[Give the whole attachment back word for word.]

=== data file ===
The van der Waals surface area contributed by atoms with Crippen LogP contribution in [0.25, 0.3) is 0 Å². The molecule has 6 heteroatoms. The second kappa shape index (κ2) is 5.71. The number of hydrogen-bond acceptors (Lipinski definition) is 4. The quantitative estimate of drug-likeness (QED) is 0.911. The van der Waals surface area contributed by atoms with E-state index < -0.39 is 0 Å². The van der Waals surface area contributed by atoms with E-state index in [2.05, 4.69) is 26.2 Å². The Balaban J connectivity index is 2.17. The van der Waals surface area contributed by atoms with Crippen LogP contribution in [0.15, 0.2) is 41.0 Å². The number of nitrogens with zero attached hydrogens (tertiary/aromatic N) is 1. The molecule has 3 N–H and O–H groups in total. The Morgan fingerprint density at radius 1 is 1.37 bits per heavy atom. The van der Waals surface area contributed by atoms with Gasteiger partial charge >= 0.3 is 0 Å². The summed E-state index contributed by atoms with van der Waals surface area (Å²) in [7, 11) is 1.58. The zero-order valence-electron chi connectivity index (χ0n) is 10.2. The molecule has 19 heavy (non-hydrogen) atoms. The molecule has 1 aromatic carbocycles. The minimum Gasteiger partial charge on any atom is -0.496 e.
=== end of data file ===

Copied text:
The van der Waals surface area contributed by atoms with Crippen LogP contribution in [0.25, 0.3) is 0 Å². The molecule has 6 heteroatoms. The second kappa shape index (κ2) is 5.71. The number of hydrogen-bond acceptors (Lipinski definition) is 4. The quantitative estimate of drug-likeness (QED) is 0.911. The van der Waals surface area contributed by atoms with E-state index < -0.39 is 0 Å². The van der Waals surface area contributed by atoms with E-state index in [2.05, 4.69) is 26.2 Å². The Balaban J connectivity index is 2.17. The van der Waals surface area contributed by atoms with Crippen LogP contribution in [0.15, 0.2) is 41.0 Å². The number of nitrogens with zero attached hydrogens (tertiary/aromatic N) is 1. The molecule has 3 N–H and O–H groups in total. The Morgan fingerprint density at radius 1 is 1.37 bits per heavy atom. The van der Waals surface area contributed by atoms with Gasteiger partial charge >= 0.3 is 0 Å². The summed E-state index contributed by atoms with van der Waals surface area (Å²) in [7, 11) is 1.58. The zero-order valence-electron chi connectivity index (χ0n) is 10.2. The molecule has 19 heavy (non-hydrogen) atoms. The molecule has 1 aromatic carbocycles. The minimum Gasteiger partial charge on any atom is -0.496 e.